Title: The Night Swim
Author: Megan Goldin
Length: 10 hours (352 pages)
Publisher: St. Martin’s Press
Release Date: August 4, 2020
Source: Library (Libby app)
Recommended for fans of: true crime podcasts
Content Warnings: sexual assault, rape
After the first season of her true crime podcast became an overnight sensation and set an innocent man free, Rachel Krall is now a household name―and the last hope for thousands of people seeking justice. But she’s used to being recognized for her voice, not her face. Which makes it all the more unsettling when she finds a note on her car windshield, addressed to her, begging for help.
The small town of Neapolis is being torn apart by a devastating rape trial. The town’s golden boy, a swimmer destined for Olympic greatness, has been accused of raping a high school student, the beloved granddaughter of the police chief. Under pressure to make Season Three a success, Rachel throws herself into interviewing and investigating―but the mysterious letters keep showing up in unexpected places. Someone is following her, and she won’t stop until Rachel finds out what happened to her sister twenty-five years ago. Officially, Jenny Stills tragically drowned, but the letters insists she was murdered―and when Rachel starts asking questions, nobody seems to want to answer. The past and present start to collide as Rachel uncovers startling connections between the two cases that will change the course of the trial and the lives of everyone involved.
Electrifying and propulsive, The Night Swim asks: What is the price of a reputation? Can a small town ever right the wrongs of its past? And what really happened to Jenny?
This book was marketed as a thriller, but I think it is more accurately classified as part mystery, part courtroom drama. When Rachel Krall visits the small town of Neapolis to cover a local rape trial for her true crime podcast, she begins receiving mysterious notes from a woman named Hannah, who claims that her sister’s drowning death twenty-five years before was no accident. Although Rachel wants to focus all her energy on making season 3 of her podcast a success, she feels drawn to investigate Jenny’s death.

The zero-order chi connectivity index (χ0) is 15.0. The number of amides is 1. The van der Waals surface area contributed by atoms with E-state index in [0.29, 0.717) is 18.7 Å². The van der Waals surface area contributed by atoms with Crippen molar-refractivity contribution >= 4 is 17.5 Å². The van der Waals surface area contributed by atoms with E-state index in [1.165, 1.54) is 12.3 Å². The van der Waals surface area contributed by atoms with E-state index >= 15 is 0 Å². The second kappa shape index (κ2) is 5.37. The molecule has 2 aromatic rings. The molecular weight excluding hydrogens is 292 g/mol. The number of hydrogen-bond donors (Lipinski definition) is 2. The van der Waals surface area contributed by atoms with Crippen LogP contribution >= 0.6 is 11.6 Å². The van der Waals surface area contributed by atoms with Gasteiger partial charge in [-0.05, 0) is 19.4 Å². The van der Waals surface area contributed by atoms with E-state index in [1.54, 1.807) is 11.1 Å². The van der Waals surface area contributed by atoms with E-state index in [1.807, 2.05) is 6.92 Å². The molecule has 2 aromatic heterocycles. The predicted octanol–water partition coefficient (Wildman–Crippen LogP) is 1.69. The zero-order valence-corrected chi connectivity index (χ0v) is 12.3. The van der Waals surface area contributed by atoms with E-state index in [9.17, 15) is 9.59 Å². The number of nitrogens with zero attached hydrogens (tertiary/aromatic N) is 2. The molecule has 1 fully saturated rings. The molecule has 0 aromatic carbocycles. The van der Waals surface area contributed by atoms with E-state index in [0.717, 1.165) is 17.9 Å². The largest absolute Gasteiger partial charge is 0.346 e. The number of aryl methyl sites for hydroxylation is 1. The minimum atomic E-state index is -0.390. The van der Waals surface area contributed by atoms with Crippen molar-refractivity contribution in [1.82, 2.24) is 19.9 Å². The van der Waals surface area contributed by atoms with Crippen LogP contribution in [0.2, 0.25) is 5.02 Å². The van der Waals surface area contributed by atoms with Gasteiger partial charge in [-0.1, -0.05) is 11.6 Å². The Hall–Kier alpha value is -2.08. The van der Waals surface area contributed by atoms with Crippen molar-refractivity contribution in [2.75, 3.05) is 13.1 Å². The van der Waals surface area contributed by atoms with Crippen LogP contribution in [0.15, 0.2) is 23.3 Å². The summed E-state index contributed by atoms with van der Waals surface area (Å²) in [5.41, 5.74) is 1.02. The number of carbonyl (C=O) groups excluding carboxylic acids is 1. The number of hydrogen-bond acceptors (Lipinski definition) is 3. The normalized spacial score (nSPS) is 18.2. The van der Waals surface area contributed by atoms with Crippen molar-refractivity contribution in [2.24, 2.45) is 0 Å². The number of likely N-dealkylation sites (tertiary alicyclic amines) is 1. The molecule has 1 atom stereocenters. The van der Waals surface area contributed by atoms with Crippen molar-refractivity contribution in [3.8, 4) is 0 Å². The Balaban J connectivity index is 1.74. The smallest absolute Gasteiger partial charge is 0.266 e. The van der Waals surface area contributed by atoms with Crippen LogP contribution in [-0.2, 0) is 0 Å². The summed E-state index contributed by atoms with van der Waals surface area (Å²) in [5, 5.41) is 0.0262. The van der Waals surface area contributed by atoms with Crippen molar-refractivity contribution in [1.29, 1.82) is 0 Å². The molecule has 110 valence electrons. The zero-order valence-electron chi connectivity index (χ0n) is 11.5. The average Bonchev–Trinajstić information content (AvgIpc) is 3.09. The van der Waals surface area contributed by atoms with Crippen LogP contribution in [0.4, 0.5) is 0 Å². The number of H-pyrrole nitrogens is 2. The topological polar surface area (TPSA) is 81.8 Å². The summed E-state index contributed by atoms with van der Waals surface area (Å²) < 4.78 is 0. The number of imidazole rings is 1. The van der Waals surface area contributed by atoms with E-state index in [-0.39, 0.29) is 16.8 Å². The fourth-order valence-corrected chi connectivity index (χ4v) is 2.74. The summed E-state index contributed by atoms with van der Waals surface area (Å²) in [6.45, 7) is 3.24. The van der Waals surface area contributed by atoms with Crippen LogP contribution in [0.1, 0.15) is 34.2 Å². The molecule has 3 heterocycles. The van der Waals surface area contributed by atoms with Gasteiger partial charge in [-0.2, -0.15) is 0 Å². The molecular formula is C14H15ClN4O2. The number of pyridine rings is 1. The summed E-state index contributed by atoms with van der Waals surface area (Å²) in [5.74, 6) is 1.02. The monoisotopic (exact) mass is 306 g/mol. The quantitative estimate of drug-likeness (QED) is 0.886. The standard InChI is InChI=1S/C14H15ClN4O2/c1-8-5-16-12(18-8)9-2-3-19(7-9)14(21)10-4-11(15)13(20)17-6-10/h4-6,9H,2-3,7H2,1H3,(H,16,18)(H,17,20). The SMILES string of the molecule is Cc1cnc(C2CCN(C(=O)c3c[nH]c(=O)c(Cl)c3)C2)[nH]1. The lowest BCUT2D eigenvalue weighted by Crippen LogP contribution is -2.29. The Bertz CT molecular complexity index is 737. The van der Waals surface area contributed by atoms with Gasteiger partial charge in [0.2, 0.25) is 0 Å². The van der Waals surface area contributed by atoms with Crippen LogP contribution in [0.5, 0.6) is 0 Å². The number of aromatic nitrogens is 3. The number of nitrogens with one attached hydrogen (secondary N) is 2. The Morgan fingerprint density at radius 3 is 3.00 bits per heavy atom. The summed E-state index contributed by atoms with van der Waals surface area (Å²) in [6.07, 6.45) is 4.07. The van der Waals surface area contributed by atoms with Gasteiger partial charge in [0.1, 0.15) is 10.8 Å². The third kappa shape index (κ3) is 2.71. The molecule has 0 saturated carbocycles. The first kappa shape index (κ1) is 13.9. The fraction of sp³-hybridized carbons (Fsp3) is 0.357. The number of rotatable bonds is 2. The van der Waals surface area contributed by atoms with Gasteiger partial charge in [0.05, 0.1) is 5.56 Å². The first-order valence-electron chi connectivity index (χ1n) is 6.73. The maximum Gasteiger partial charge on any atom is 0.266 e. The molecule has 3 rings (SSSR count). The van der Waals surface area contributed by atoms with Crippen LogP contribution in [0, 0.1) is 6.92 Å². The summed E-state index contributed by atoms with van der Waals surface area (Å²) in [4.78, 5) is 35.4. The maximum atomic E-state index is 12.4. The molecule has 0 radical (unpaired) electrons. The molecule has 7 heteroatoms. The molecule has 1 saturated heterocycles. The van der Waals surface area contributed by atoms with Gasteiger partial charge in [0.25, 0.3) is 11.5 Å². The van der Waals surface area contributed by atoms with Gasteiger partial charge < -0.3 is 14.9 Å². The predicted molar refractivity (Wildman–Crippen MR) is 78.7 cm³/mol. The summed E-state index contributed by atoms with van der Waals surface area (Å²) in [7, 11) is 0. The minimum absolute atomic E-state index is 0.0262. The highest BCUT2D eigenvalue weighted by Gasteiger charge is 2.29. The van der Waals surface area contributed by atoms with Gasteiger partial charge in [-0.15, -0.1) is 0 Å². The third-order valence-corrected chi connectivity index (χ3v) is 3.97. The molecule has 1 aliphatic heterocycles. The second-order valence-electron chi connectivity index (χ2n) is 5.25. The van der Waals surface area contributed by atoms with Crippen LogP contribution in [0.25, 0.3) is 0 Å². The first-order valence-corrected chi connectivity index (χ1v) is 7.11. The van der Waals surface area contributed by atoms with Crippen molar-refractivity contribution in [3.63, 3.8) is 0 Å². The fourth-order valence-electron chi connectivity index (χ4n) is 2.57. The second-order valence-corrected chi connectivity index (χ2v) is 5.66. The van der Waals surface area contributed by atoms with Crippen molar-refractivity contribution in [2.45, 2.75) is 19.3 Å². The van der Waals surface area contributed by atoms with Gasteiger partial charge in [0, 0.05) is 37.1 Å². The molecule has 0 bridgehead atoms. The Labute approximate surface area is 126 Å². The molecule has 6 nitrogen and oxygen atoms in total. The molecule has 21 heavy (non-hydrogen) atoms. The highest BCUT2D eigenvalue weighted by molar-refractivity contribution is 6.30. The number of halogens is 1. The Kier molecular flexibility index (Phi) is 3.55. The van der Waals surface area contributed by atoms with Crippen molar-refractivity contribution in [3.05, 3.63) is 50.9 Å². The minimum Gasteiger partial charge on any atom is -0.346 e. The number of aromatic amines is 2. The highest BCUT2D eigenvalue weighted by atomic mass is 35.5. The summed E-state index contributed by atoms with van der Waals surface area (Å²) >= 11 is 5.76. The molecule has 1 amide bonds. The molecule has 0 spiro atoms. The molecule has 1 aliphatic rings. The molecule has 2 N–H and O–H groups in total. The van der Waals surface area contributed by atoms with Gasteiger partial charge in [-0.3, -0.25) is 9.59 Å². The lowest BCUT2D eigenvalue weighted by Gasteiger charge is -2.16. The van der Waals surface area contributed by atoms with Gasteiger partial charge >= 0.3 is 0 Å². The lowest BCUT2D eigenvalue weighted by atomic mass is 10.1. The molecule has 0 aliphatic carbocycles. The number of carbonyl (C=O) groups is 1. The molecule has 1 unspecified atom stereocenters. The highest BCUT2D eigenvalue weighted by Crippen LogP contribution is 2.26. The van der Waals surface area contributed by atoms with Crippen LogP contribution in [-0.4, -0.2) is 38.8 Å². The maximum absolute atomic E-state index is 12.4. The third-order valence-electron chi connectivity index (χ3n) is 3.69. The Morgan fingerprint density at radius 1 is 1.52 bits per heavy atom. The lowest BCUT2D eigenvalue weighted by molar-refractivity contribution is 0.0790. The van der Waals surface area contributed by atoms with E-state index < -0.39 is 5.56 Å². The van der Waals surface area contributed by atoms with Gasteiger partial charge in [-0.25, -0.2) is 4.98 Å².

The courtroom coverage was brutal and heartbreaking, with clear parallels to the Brock Turner case. This book creates a stark picture of rape trials in America and how poorly the justice system treats traumatized victims. I got very emotional during the trial scenes.
I really enjoyed the chapters that were episodes of Rachel’s podcast. They translated really well to audiobook and and made me wish it was a real podcast I could subscribe to! I thought that the connections between present-day trial and Jenny’s disappearance in the past could’ve played a stronger role earlier in the book. I wish Hannah’s letters had felt more integrated into the overall story rather than a distraction from what I considered the main plot.
This book was full of suspense, and while it wasn’t entirely unpredictable, it had a few surprising twists and gut-wrenching scenes. I recommend The Night Swim for fans of mystery, suspense, and true crime podcasts.